The Dunderdale administration recently reasserted for The Telegram its commitment to the recommendation of retired justice Robert Wells — a recommendation made following the Offshore Helicopter Safety Inquiry — that an independent safety board be established, separate from the Canada-Newfoundland and Labrador Offshore Petroleum Board (CNLOPB).
“We continue to work with the Government of Canada on Recommendation 29,” a spokeswoman for the Department of Natural Resources stated.
“This recommendation re-quires changes to the Atlantic Accord Acts, and agreement from the Government of Canada.”
Provincial NDP Leader Lorraine Michael said she envisions the work of the safety agency going beyond what can be done by the board’s current contingent of seven safety officers.
“I have no doubt that the (safety) officers at the CNLOPB do their job, but I think the job that needs to be done is bigger than what is being done. And I think that if we had a separate agency, than we would see a much louder voice with regard to safety issues,” she said Monday.
As for the idea of jurisdictional overlap, Michael said the NDP envisions the two boards — the CNLOPB and separate safety board — as “dealing with different issues” and unlikely to cross paths in any problematic way.
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In the inquiry he led following the Ocean Ranger disaster, retired justice T. Alex Hickman stated a “single regulatory agency,” as the CNLOPB is today, could avoid “jurisdictional jealousies, administrative overlaps and lack of co-ordination.”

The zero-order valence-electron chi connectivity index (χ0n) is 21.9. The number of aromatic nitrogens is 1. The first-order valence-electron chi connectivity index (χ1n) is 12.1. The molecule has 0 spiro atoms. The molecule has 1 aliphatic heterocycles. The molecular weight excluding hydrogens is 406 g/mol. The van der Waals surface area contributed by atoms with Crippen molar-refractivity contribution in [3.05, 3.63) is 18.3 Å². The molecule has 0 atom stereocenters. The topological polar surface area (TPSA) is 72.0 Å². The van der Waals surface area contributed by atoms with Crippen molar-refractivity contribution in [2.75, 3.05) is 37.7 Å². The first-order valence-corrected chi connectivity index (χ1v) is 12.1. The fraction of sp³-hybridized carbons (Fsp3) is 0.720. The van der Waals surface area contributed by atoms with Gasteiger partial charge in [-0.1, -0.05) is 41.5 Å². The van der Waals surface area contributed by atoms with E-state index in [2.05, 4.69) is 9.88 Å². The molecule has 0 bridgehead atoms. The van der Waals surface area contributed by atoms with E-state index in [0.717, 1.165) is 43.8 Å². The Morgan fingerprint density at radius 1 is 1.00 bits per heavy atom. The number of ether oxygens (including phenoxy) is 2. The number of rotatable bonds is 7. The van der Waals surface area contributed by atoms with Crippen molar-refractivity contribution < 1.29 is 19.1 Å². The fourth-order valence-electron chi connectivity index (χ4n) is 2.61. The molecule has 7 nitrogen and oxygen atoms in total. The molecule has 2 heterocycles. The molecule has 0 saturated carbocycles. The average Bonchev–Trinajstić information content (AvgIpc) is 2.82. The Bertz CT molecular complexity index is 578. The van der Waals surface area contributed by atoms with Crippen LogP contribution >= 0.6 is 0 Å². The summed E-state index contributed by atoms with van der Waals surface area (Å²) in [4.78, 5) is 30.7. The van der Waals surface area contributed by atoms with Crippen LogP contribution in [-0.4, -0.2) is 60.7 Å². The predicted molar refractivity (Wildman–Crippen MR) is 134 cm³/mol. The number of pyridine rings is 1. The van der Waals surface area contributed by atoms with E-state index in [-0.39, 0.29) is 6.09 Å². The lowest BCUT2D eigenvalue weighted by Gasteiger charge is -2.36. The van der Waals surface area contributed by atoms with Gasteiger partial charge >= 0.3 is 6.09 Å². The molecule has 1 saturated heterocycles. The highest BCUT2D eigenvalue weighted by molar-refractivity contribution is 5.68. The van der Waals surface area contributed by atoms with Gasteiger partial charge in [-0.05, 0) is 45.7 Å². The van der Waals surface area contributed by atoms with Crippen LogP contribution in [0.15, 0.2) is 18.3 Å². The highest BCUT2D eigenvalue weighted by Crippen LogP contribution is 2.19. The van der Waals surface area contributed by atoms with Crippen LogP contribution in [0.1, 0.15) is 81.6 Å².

A Telegram reader contacted the paper Monday to offer that Hickman’s comments were made before having the CNLOPB, when the single regulator had yet to be formed from existing provincial and federal agencies. Michael echoed the thought.
“With really due respect to judge Hickman, and I do respect him, we’re at a much different stage now in the offshore, in experience with regard to the offshore, than we were back in the 1980s,” she said.
Meanwhile Liberal MHA Dwight Ball said the Liberal party also continues to fully support the development of the safety board.
“We understand the complexities around this,” he said.
“What we would like to see are regular updates on where this is and what needs to be done.”